At 5.45 PM today, Indian Standard Time, I was on television. You couldn’t see me. No, I had not magically transformed into an invisible creature. This was a phone-in where someone calls you and says you will soon go live on air. It made me check my breathing. Sometimes one does not feel so 'live'. Thoughts of me floating somewhere in the ether were quite tantalising. Then I could hear the host of the Pakistani channel (that is also beamed in the US) making important comments about some major political issues regarding India and Pakistan, and then I heard my name.
I mean, I have been called my name, and several names, many times. But someone telling an audience that here she is felt like a magician presenting a rabbit from a hat.
He was exceedingly polite and polished. I did what I always do – grrr…whirr…well, I had lots of opinions which should have stayed in their place, my head. The problem is that where this issue is concerned my views are rather unconventional. Here they were asking me about peace and I effectively said, what peace, we are antagonists. Why can I not just sometimes say things that sound good?
I also had the luxury of not being visible. This is a tip for people who do phone-ins. Please dress up as though you are on TV. I was in my home clothes, which might sound ridiculous to someone who does not know about home clothes. Home clothes are what you never ever wear outside the home. In fact, sensible people would not wear such clothes at home. So, I was, if anyone is interested in these details, wearing a rancid lemon T-shirt and a pale blue skirt that Monika Lewinsky would not wear even if someone else was on the phone. I gave this interview on Indo-Pak affairs lounging like Barbara Cartland. I know I should not state this publicly but it is all about sleeping with the enemy, no?
Then I had this bright idea of quoting a poem by a Pakistani woman poet. I have wanted to do that several times and always something happens. This time they had breaking news, so the poem went unheard. Nawaz Sharif came in the way. And I thought it was my use of the word “Damn’ that made the host say, “Humse baat karne ke liye bohat shukriya (Thank you for talking to us)”.
I think I sighed in reply.
Anyhow, I have no clue how it went and whether I sounded like Caligula doing a Cleopatra or Hamlet blowing hot air into a skull. I know it sounds arrogant to imagine that I got anywhere close to a Shakespearean tragedy. Maybe, it is much ado about nothing.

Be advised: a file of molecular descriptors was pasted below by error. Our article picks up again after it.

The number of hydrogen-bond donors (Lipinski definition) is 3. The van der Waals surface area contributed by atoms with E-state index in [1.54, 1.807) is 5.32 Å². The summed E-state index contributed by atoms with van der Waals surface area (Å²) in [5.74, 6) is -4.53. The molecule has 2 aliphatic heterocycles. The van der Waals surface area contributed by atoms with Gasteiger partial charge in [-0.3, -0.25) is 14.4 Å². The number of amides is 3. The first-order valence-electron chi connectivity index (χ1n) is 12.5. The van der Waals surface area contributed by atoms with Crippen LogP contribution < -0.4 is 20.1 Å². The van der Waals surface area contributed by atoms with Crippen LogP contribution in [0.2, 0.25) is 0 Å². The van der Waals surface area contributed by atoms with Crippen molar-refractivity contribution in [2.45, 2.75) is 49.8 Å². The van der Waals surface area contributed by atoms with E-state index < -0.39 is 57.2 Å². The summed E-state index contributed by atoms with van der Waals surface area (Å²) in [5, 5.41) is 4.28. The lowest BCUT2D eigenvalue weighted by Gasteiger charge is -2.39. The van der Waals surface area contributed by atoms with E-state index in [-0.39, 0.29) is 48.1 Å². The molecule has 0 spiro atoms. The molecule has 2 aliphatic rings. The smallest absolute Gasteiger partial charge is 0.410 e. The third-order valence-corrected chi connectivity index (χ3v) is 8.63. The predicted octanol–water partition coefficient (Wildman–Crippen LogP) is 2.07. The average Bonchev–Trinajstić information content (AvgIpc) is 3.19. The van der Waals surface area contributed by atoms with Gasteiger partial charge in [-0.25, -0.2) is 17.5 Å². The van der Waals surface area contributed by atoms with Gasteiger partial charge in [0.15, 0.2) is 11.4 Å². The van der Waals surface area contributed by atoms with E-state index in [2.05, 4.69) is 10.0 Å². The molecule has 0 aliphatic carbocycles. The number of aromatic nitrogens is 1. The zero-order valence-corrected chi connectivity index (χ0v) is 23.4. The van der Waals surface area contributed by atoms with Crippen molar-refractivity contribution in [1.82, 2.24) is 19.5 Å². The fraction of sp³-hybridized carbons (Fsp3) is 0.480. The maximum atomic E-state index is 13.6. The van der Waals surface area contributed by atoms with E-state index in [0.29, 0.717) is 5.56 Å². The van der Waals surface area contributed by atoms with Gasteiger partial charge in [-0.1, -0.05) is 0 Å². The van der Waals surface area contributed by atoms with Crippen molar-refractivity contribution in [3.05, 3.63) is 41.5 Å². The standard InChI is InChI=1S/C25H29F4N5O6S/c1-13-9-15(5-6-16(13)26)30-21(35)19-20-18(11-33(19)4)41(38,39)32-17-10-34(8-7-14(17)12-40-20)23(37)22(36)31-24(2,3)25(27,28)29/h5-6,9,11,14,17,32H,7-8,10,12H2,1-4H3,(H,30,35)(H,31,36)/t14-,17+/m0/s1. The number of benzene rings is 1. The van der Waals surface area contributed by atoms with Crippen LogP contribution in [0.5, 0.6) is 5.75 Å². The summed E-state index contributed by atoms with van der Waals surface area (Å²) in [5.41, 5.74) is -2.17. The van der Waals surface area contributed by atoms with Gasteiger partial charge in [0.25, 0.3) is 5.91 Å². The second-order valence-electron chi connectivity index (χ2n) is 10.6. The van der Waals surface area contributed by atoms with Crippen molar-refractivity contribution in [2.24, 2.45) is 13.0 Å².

It isn’t the first time. Over a decade ago a BBC World correspondent wanted to talk to me about Indian sexuality. I met her at the hotel and she had this really big contraption into which I had to pout about Indian sexuality. She was quite surprised I knew so much. I said I was Indian. And, well, I read a lot about sexuality. I think she liked me because after she shut the contraption, she opened it again. This time she wanted to know my views about the bindi, the dot on Indian women’s forehead. I did not know these were two disparate themes and immediately jumped in about how the dot denoted something sexual.
A few years later, I got another call from the BBC. I started to get quite intellectually horny now. After all, we did have some good times, eh? Anyhow, the voice sounded like a gentleman's in the classic mould of gentlemen. I imagined him wearing a bowler hat and carrying a parasol as he walked down to the pub and sat on the leather chair, the wood-panelled walls making honeyed reflections in his glass.
He cut my internal monologue short with a matter-of-fact question about a high-ranking police officer who had misbehaved with a high-ranking female administrative officer. He had patted her on the butt and she had taken him to court. Because he was solving terrorist issues in Punjab, no one was taking any action against him. Apparently, the verdict had been announced and it was in her favour. So, what did I think? I wasn’t aware of the verdict. The Indian news channels had not yet announced it.
I honestly said I did not know. Well, I was not supposed to know because you see the BBC always gets the news first. I asked the gentleman to call back because I wanted to confirm it! I had an opinion, of course I did. And I said what I wanted to, including that it wasn’t just about the rear. It denoted a whole emotional and physical space.
Okay, thank you, it was wonderful speaking to you, he said.
It was? I can imagine him later chuckling into his glass of lager, the froth curving along with his smile.
I like to make people happy.
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PS: It is hugely embarrassing that for an Urdu show - which the one today was - I requested to speak in English. I do not feel proud about it and for one who writes okey-dokey stuff in the language (or at least close to the language) this was not on. The reason I did it is because we were talking politics and I did not want to goof up more than I might already have.